A pensioner who sent abusive emails to Labour MSP Anas Sarwar has been fined.
In one of the messages, Donald Brown, 72, told the politician to "go back to Pakistan because you're probably happier amongst your own kind".
In another, he wrote that if Mr Sarwar was not happy living in Scotland, he should "buy some tickets and go back to whatever... country you came from".
At Dumfries Sheriff Court, Brown was ordered to pay £400 after he admitted sending racially offensive messages.
The messages were sent early last year, after Mr Sarwar claimed a Scottish Labour councillor told him "Scotland wouldn't vote for a brown Muslim Paki".
Mr Sarwar then launched a cross-party group on Islamophobia at Holyrood, with the aim of rooting out institutionalised racism in Scotland.
Brown, who is retired and lives in Dumfries, emailed Mr Sarwar on 29 January 2018 - the day the politician's claims of racism first hit the headlines.
Using strong language, he suggested the former Scottish Labour leadership candidate join the SNP.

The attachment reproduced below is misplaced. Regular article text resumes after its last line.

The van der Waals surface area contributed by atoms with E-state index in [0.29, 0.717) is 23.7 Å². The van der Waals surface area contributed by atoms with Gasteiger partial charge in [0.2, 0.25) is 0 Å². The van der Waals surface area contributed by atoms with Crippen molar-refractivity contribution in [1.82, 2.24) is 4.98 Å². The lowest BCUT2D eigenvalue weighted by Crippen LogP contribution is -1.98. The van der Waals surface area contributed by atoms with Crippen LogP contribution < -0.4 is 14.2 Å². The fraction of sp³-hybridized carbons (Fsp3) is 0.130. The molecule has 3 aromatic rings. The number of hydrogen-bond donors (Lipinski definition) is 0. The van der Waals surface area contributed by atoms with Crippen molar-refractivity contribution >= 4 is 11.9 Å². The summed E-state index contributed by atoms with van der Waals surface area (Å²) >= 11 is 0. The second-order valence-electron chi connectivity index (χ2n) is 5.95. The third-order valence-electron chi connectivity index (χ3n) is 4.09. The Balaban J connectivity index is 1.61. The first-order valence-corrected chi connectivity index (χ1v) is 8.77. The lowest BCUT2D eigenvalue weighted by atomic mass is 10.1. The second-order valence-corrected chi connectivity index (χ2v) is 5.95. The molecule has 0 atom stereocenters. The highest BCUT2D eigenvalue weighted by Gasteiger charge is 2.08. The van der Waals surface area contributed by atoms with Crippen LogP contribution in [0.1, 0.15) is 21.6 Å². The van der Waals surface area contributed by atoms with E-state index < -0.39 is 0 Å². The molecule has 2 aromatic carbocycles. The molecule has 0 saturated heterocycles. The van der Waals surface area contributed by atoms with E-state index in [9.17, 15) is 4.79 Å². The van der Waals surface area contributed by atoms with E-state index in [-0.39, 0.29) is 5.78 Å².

He added: "You know as well as me that the Labour party in Scotland would choose a white guy over you every time. I'm sorry to tell you this but it's true."
Brown sent a second email on 10 February 2018, urging the politician to "grow up and stop worrying about the colour of your skin".
"If you are still not happy about the situation, why don't you join the SNP or as a last resort, buy some tickets for you and your family and go back to Pakistan because you're probably happier amongst your own kind," he added.
In a third email sent on 8 March 2018, he asks Mr Sarwar to "stop playing the race card".
He added: "If you don't like living in Scotland because you feel that you are being picked on, feel free to buy some tickets and go back to whatever... country you came from. People are getting a bit fed up listening to your racist comments."
The court heard that Mr Sarwar decided to call the police after receiving the third email.
Brown's defence solicitor told the court her client apologised for his behaviour.
She added that Brown had "quite strong views" on Islam but he accepted he should not have sent the emails to Mr Sarwar.
He was diagnosed with depression during the period the emails were sent, after undergoing heart surgery.
She said Brown had taken a keen interest in politics and would regularly contact politicians from different parties to discuss various issues, but he has now stopped emailing any politicians.
Sheriff George Jamieson said he would reduce the fine of £600 to £400 as Brown plead guilty at the earliest opportunity.
Mr Sarwar declined to comment on the case.